Glokta’s appearance in the chapter continues to further the comparison between the man he is today, and the man he will become. Jezal clearly represents who Glokta once was, a brash fencer of great skill from a noble family. Confidence and eagerness for the fight are both hallmarks of Jezal’s character. Ardee’s remarks the end of the chapter would lead me to believe Glokta was once much the same.

“He used to fence with my brother every day, and he always won. The way he moved, it was something to see. Sand dan Glokta. He was the brightest star in the sky.” She flashed her knowing half-smile again. “And now I hear you are.”


“The Morning Ritual”

Let’s get this over with: Glokta’s life really sucks. After getting out of bed, he’s called before the Arch Lector to be appointed as Inquisitor Exempt and assigned the task of destroying the Guild of Mercers.

More Complexicated: Amid a wishful fantasy where Glokta slays Jezal in front of Ardee, the inquisitor awakes in great pain. His crippled body twisted on itself over the night, Glokta is covered in his own excrement. The Gurkish stole more than his strength with their torture, they stole his dignity. Helped to the bath by his manservant, Glokta girds himself to go before the Arch Lector.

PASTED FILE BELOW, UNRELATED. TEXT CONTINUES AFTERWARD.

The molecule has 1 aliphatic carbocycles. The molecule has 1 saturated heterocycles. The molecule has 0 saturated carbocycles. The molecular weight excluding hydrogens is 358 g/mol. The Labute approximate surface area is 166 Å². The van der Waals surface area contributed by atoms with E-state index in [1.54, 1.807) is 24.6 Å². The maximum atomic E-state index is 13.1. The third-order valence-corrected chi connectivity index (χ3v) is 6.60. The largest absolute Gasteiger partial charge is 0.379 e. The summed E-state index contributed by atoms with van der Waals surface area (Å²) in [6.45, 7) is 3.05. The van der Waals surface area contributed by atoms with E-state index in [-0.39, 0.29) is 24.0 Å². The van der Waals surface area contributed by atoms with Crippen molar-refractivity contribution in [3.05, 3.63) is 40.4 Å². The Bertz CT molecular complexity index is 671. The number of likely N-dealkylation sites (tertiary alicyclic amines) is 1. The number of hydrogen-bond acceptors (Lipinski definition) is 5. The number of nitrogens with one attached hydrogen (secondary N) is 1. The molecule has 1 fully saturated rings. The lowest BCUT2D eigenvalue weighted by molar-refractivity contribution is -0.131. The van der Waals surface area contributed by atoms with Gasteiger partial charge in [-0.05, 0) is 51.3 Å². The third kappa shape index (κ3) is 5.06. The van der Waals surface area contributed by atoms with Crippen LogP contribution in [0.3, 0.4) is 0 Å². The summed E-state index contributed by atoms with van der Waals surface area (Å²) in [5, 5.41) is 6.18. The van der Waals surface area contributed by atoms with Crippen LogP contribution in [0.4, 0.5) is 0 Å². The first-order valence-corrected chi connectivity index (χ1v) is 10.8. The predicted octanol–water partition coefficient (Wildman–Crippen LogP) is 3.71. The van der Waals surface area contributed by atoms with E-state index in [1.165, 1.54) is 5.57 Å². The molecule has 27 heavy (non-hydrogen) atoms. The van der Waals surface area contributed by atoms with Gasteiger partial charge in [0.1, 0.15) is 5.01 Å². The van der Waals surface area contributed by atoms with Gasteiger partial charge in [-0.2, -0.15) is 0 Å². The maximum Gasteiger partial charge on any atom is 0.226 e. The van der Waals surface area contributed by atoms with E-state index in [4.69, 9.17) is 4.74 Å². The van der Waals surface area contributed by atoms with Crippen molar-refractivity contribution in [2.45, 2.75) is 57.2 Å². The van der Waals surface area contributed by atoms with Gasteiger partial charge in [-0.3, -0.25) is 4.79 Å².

At the Arch Lector’s office Glokta unleashes some vitriol on the Arch Lector’s assistant. He makes it clear that Sand dan Glokta won’t tolerate the petty games played by political bureaucrats. Quickly ushered into the Lector’s presence, Glokta finds another present—Surveyor General Halleck. If the Arch Lector has anything to do with it, soon to be Lord Chancellor Halleck now that Sepp dan Teufel is no longer being considered.

Halleck leaves and Sult discusses the state of the Union with Glokta. War in brewing in the north as Bethod flexes his might. In the south, Gurkhul has a new and vigorous Emperor. At home, the Open Council fights itself. All the while the merchants scamper for profits. Sult believes that salvation lies in a consolidation of power in the Closed Council, a ruling elite led by him. He wants Glokta to aid him as Inquisitor Exempt. Glokta will be beyond the purview of anyone in the Inquisition but Sult himself.

All power comes from money, and Sult would have the Mercers resources as his own. Glokta will give it to him.

Quotes to remember:

You have to learn to love the small things in life, like a hot bath. You have to love the small things, when you’ve nothing else.

I mentioned in the discussion of “Fencing Practice” (above) that Jezal is as Glokta once was. This quote will give us some hints as to who Glokta might become. Check back with me next week for more information on this.